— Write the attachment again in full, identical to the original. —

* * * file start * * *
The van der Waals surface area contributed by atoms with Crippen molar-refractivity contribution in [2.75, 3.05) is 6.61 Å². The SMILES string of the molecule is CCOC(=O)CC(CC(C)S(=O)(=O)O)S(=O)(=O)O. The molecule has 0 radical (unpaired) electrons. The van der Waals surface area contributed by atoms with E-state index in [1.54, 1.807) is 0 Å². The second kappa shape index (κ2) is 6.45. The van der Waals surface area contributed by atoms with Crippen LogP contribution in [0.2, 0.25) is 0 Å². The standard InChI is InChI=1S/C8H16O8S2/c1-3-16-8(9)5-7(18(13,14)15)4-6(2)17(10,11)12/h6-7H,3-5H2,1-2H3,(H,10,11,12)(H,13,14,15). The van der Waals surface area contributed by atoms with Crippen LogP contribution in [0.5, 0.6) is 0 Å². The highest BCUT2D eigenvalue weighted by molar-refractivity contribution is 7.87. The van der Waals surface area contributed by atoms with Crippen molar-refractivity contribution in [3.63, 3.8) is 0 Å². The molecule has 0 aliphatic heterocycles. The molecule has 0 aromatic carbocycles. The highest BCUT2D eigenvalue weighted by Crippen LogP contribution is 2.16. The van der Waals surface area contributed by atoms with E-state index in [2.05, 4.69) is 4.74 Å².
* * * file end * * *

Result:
The van der Waals surface area contributed by atoms with Crippen molar-refractivity contribution in [2.75, 3.05) is 6.61 Å². The SMILES string of the molecule is CCOC(=O)CC(CC(C)S(=O)(=O)O)S(=O)(=O)O. The molecule has 0 radical (unpaired) electrons. The van der Waals surface area contributed by atoms with E-state index in [1.54, 1.807) is 0 Å². The second kappa shape index (κ2) is 6.45. The van der Waals surface area contributed by atoms with Crippen LogP contribution in [0.2, 0.25) is 0 Å². The standard InChI is InChI=1S/C8H16O8S2/c1-3-16-8(9)5-7(18(13,14)15)4-6(2)17(10,11)12/h6-7H,3-5H2,1-2H3,(H,10,11,12)(H,13,14,15). The van der Waals surface area contributed by atoms with Crippen LogP contribution in [0.5, 0.6) is 0 Å². The highest BCUT2D eigenvalue weighted by molar-refractivity contribution is 7.87. The van der Waals surface area contributed by atoms with Crippen molar-refractivity contribution in [3.63, 3.8) is 0 Å². The molecule has 0 aliphatic heterocycles. The molecule has 0 aromatic carbocycles. The highest BCUT2D eigenvalue weighted by Crippen LogP contribution is 2.16. The van der Waals surface area contributed by atoms with E-state index in [2.05, 4.69) is 4.74 Å².